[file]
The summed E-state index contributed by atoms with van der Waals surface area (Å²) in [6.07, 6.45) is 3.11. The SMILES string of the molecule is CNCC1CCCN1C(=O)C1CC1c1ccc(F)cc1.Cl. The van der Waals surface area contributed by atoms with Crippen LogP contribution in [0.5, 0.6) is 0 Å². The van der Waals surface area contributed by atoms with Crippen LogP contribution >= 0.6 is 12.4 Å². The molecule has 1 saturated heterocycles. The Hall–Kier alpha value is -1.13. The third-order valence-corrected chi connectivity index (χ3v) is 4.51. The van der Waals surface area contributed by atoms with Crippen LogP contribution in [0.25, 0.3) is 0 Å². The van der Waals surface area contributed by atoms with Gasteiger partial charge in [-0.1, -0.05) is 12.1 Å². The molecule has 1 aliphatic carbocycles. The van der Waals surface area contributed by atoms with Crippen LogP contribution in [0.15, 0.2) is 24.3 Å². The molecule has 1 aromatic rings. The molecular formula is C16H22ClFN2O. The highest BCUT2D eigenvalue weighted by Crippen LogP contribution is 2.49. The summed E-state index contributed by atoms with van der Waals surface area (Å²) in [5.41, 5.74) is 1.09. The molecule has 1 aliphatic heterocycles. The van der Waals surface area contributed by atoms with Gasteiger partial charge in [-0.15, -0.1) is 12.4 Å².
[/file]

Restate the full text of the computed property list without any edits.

The summed E-state index contributed by atoms with van der Waals surface area (Å²) in [6.07, 6.45) is 3.11. The SMILES string of the molecule is CNCC1CCCN1C(=O)C1CC1c1ccc(F)cc1.Cl. The van der Waals surface area contributed by atoms with Crippen LogP contribution in [0.5, 0.6) is 0 Å². The van der Waals surface area contributed by atoms with Crippen LogP contribution >= 0.6 is 12.4 Å². The molecule has 1 saturated heterocycles. The Hall–Kier alpha value is -1.13. The third-order valence-corrected chi connectivity index (χ3v) is 4.51. The van der Waals surface area contributed by atoms with Crippen LogP contribution in [0.25, 0.3) is 0 Å². The van der Waals surface area contributed by atoms with Gasteiger partial charge in [-0.1, -0.05) is 12.1 Å². The molecule has 1 aliphatic carbocycles. The van der Waals surface area contributed by atoms with Crippen LogP contribution in [0.15, 0.2) is 24.3 Å². The molecule has 1 aromatic rings. The molecular formula is C16H22ClFN2O. The highest BCUT2D eigenvalue weighted by Crippen LogP contribution is 2.49. The summed E-state index contributed by atoms with van der Waals surface area (Å²) in [5.41, 5.74) is 1.09. The molecule has 1 aliphatic heterocycles. The van der Waals surface area contributed by atoms with Gasteiger partial charge in [-0.15, -0.1) is 12.4 Å².